Thursday, November 24, 2016

On being thankful for...

Before I moved to Minnesota, I lived up the road from Plymouth Rock and Plimoth Plantation. As a native son of Massachusetts, I learned most of the traditional stories of the First Thanksgiving and the (real) Tea Party rebellion. At the time I lived in Massachusetts, there was nothing (that I knew of) similar to Birchbark Books in Minneapolis. From places like Birchbark, I've learned about less traditional, and more accurate, versions of the Thanksgiving story. This Thanksgiving, in particular, I'm thankful that Minnesota has and supports book stores like Birchbark and organizations like the Minnesota Humanities Center and the Bdote Memory Map.

was turkey on the first Thanksgiving menu?
was turkey on the first Thanksgiving menu?
Photo by J. Harrington

To be clear, although I'm thankful and grateful for my family, friends, pets, health and, not least, the fact that I'm still here to enjoy them, I'm also particularly thankful these days for writers such as Rebecca Solnit, who wrote (and updated) Hope in the Dark, and Terry Tempest Williams for living and writing Finding Beauty in a Broken World. We can definitely be thankful for such insight and guidance as we seem to be in the midst of that Chinese curse of living in interesting times. Although I'm inclined to accept the version of the story that the Pilgrims came to North America to escape religious persecution and discrimination in England, I'll be particularly full of thanksgiving on the day that the citizens of the United States stop dragging that kind of baggage with them and paying it forward. Thanksgiving is a holiday to be shared with family, friends, and especially those who differ from us and those who have been less lucky than many of us are. Think about how much of what you have is largely an accident of where, when and to whom you were born. Can any of us really claim credit for that (John Calvin notwithstanding)?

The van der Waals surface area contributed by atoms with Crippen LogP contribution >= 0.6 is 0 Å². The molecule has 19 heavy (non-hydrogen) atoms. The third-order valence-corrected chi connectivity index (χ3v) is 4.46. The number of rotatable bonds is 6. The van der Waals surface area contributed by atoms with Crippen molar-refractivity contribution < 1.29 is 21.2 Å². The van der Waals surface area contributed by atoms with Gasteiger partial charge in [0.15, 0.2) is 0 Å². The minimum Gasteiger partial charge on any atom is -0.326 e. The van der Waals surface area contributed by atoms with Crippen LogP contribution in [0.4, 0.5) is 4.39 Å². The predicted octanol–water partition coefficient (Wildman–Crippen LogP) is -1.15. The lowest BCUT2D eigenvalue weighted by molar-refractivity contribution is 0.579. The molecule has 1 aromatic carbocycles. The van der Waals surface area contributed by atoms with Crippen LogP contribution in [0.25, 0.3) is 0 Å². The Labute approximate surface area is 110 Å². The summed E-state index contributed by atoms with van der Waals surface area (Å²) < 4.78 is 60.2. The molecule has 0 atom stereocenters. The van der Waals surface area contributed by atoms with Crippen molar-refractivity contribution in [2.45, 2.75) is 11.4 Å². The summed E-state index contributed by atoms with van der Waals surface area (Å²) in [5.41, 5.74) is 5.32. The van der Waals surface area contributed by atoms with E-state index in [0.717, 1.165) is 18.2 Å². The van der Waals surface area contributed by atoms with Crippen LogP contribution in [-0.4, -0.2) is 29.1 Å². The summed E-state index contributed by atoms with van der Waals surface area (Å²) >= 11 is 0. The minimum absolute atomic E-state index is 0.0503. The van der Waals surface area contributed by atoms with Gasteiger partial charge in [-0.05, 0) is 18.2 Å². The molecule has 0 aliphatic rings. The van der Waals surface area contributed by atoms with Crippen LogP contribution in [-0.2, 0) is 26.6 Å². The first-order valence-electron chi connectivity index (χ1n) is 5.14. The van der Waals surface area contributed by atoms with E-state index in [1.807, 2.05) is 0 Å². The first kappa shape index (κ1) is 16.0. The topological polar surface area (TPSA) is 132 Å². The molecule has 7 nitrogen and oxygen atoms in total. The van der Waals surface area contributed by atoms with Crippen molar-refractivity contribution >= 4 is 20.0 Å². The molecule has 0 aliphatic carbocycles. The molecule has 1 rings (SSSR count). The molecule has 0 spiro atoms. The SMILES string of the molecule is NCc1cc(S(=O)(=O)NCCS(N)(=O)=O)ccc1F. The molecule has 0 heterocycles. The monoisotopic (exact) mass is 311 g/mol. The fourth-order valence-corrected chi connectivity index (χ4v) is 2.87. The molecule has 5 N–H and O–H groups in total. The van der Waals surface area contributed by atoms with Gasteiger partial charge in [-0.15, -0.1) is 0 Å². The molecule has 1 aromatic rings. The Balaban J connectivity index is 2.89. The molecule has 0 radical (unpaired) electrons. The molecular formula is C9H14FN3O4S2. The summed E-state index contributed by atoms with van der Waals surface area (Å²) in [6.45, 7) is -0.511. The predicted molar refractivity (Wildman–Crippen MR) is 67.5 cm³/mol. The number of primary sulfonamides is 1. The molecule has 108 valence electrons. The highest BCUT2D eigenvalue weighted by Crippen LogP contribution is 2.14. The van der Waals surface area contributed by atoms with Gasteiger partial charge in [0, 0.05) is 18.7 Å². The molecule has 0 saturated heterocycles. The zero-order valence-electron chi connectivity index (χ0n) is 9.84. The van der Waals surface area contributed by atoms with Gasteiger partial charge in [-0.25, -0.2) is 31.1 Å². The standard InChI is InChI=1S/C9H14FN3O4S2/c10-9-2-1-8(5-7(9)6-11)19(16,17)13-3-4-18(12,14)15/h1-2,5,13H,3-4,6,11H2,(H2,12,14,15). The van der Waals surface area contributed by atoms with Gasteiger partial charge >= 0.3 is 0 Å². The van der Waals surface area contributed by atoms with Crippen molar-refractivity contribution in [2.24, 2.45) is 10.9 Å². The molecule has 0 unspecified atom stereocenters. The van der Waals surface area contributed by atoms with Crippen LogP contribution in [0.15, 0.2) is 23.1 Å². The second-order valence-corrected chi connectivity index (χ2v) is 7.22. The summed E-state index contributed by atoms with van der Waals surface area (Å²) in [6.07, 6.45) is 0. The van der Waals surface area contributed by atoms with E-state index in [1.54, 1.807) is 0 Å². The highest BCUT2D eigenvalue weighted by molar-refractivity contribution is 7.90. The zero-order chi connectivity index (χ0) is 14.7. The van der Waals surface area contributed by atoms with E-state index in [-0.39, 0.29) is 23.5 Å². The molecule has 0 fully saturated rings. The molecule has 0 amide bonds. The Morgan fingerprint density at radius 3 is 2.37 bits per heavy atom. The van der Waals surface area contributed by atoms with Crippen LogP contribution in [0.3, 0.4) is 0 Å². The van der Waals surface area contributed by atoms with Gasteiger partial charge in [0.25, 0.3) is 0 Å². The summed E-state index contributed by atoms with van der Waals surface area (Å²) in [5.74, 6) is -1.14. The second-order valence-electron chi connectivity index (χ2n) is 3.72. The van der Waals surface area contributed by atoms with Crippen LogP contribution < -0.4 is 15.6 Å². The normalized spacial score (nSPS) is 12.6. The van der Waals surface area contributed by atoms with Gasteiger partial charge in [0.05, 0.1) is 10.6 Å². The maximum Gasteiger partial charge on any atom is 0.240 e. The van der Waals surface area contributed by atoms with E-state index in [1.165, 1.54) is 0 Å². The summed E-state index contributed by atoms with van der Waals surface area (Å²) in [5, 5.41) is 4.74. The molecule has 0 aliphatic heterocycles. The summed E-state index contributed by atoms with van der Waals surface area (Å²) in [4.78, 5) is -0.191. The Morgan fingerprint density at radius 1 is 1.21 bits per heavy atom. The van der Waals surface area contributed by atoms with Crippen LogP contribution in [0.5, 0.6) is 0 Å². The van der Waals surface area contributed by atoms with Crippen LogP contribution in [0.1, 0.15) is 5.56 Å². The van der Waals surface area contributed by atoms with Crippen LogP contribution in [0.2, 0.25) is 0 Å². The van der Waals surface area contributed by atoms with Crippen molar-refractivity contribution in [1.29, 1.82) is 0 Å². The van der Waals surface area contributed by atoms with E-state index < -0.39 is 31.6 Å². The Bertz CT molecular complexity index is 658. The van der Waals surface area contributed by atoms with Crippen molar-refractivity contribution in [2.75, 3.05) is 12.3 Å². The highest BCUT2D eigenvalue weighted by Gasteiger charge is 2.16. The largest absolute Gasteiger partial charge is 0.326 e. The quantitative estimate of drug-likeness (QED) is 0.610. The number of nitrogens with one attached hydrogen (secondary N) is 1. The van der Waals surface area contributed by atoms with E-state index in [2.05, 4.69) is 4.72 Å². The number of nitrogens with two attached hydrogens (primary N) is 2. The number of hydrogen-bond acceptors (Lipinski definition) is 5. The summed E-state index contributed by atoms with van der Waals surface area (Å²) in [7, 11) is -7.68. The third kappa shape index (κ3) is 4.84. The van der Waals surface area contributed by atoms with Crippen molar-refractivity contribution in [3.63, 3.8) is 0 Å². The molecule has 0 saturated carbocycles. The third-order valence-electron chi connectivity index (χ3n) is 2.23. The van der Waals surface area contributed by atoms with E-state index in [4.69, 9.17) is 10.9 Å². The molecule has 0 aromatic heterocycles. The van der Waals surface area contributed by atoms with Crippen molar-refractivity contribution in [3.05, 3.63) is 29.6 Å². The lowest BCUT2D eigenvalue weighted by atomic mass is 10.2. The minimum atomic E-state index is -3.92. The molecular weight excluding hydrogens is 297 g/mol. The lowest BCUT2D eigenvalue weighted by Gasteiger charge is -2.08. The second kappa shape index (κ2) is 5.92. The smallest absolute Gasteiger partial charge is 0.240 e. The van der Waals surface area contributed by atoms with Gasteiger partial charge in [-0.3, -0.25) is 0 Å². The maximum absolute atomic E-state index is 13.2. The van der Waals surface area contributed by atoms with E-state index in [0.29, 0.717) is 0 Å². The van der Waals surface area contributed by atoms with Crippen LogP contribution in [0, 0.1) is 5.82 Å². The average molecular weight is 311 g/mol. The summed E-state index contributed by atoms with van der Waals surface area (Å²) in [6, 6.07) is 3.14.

How Wonderful


By Irving Feldman


How wonderful to be understood,
to just sit here while some kind person
relieves you of the awful burden
of having to explain yourself, of having
to find other words to say what you meant,
or what you think you thought you meant,
and of the worse burden of finding no words,
of being struck dumb . . . because some bright person
has found just the right words for you—and you
have only to sit here and be grateful
for words so quiet so discerning they seem
not words but literate light, in which
your merely lucid blossoming grows lustrous.
How wonderful that is!

And how altogether wonderful it is
not to be understood, not at all, to, well,
just sit here while someone not unkindly
is saying those impossibly wrong things,
or quite possibly they’re the right things
if you are, which you’re not, that someone
—a difference, finally, so indifferent
it would be conceit not to let it pass,
unkindness, really, to spoil someone’s fun.
And so you don’t mind, you welcome the umbrage
of those high murmurings over your head,
having found, after all, you are grateful
—and you understand this, how wonderful!—
that you’ve been led to be quietly yourself,
like a root growing wise in darkness
under the light litter, the falling words.


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